Acta Physiologiae Plantarum

, 42:20 | Cite as

Grain protein content comparison and proteomic analysis of foxtail millet (Setaria italica L.) seed response to different drought stress levels

  • Binqin Xu
  • Xiaoli Gao
  • Kongjun Dong
  • Xia Li
  • Pu Yang
  • Tianyu Yang
  • Baili FengEmail author
Original Article


As one of the main indicators of nutritional values of foxtail millet, grain protein contents (GPCs) of seeds can be affected by soil water conditions. Studies in this report indicated that intensified drought in filling stage increased the GPCs. To gain better insight into the interaction mechanism between the GPCs and soil water deficits, the proteomic profiles of mature seeds under three drought stress levels (moderate drought-W2; combined drought-W1; severe drought-W0) were conducted on two varieties, Longgu6 (LG6) and Huangjinmiao (HJM) by two-dimensional electrophoresis, with acidic (pH 4–7) gels. There were 83 protein spots in total identified successfully in two comparison groups (W1 vs W2 and W0 vs W2), associated with four major biochemical and metabolic pathways, including storage protein, amino acid and protein metabolisms, energy metabolism, response to stress and defense, and chaperones. Further analysis revealed that the increase of GPCs in LG6 under both W0 and W1 may be owing to the up-regulated storage proteins and the up-regulated protein response to drought stress. The levels of DEPs related to protein and amino acid biosynthesis and starch metabolism increased greatly in LG6 under W1, and this may also result in the high GPC level of seeds in LG6 under W1. Protein biosynthesis was up-regulated and drought stress-related pathways were enhanced in HJM under W1, thereby resulting in the increase of GPC in HJM under W1. These results will contribute to the existing knowledge on the complexity of protein changes leading to the GPC changes in response to drought.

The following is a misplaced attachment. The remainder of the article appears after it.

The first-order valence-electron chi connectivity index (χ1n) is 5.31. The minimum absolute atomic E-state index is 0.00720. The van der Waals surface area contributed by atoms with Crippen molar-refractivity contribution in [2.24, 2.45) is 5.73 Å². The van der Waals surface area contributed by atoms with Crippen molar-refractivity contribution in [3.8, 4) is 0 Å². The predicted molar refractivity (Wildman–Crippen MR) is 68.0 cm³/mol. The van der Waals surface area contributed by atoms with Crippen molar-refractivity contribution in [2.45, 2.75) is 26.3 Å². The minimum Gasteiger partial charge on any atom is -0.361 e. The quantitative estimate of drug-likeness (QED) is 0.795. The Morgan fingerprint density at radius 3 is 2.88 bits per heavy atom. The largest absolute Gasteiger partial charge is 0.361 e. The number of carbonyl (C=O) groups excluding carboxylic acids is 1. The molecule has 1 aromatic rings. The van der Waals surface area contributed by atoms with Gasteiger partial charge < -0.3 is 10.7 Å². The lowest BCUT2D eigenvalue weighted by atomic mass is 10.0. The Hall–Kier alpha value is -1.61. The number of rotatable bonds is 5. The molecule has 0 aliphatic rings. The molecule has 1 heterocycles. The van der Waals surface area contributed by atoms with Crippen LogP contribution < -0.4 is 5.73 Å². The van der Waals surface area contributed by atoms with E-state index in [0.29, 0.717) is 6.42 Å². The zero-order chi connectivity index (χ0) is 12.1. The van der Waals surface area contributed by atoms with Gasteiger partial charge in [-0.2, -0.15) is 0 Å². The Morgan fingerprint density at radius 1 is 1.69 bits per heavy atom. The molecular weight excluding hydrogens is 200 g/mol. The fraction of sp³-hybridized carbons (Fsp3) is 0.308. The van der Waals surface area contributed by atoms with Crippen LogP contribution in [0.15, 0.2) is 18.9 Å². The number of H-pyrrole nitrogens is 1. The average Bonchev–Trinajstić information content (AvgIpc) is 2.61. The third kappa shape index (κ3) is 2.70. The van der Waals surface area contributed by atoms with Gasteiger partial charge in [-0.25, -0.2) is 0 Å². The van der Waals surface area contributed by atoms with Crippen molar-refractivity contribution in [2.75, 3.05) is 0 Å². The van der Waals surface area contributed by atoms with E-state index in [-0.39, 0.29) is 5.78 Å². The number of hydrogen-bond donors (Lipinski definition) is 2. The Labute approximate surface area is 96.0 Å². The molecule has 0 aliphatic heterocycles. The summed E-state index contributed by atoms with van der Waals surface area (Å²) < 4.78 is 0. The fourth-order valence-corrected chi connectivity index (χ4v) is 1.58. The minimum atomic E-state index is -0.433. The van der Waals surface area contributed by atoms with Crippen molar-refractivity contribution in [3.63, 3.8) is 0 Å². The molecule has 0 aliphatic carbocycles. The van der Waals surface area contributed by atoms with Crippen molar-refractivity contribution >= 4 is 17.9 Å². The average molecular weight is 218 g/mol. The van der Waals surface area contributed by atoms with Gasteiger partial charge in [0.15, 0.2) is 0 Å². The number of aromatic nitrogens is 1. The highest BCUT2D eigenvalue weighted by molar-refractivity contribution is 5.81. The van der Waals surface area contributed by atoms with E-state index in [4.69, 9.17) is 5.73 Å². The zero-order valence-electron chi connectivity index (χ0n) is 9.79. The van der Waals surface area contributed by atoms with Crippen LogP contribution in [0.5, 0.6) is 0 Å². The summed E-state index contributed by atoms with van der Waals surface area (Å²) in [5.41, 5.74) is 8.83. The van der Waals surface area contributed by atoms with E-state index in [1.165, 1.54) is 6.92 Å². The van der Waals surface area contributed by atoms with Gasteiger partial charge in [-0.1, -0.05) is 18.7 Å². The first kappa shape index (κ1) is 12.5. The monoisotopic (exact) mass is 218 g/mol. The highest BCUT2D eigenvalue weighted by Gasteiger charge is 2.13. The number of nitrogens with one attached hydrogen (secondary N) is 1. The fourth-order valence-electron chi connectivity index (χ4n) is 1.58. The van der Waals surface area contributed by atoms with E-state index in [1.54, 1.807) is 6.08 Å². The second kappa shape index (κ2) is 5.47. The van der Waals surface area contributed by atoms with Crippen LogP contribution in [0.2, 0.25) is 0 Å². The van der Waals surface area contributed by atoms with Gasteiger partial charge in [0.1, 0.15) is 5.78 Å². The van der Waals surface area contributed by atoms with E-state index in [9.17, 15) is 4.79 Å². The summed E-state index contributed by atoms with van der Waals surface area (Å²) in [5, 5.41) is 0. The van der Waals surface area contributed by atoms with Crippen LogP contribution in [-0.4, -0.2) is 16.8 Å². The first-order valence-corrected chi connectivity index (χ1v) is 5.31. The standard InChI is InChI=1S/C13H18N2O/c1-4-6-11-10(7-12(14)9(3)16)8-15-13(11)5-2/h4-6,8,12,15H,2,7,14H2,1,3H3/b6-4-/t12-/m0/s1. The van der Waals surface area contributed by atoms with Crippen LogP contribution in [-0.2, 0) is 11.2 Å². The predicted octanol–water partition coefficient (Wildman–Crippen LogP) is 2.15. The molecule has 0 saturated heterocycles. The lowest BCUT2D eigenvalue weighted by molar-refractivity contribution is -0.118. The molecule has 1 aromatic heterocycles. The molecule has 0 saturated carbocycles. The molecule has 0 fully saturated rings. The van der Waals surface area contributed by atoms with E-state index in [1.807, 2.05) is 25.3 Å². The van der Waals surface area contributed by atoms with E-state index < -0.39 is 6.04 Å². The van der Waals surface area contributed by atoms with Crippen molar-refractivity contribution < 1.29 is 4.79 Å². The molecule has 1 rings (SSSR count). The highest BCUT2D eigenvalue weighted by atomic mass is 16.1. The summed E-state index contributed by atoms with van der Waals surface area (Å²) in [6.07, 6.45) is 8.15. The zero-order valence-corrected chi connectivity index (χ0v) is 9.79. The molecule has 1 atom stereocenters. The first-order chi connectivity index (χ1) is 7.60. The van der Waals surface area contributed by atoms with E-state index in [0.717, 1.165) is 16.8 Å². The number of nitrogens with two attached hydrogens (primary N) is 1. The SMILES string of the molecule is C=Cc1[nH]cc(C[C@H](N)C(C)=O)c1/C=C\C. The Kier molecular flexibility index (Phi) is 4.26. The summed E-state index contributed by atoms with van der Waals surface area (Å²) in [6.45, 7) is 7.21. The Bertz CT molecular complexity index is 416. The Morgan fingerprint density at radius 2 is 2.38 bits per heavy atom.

Drought stress Grain protein content Foxtail millet Two-dimensional electrophoresis Differentially expressed protein 



This study was supported by China Agriculture Research System (CARS-06), the National Natural Science Foundation of China (31371529), and the Minor Grain Crops Research and Development System of Shaanxi Province (2014–2017).

Compliance with ethical standards

Conflict of interest

The authors declare that they have no conflict of interests.

Supplementary material

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Copyright information

© Franciszek Górski Institute of Plant Physiology, Polish Academy of Sciences, Kraków 2020

Authors and Affiliations

  1. 1.State Key Laboratory of Crop Stress Biology in Arid AreasA&F UniversityYanglingChina
  2. 2.Gansu Academy of AgriculturalLanzhouChina

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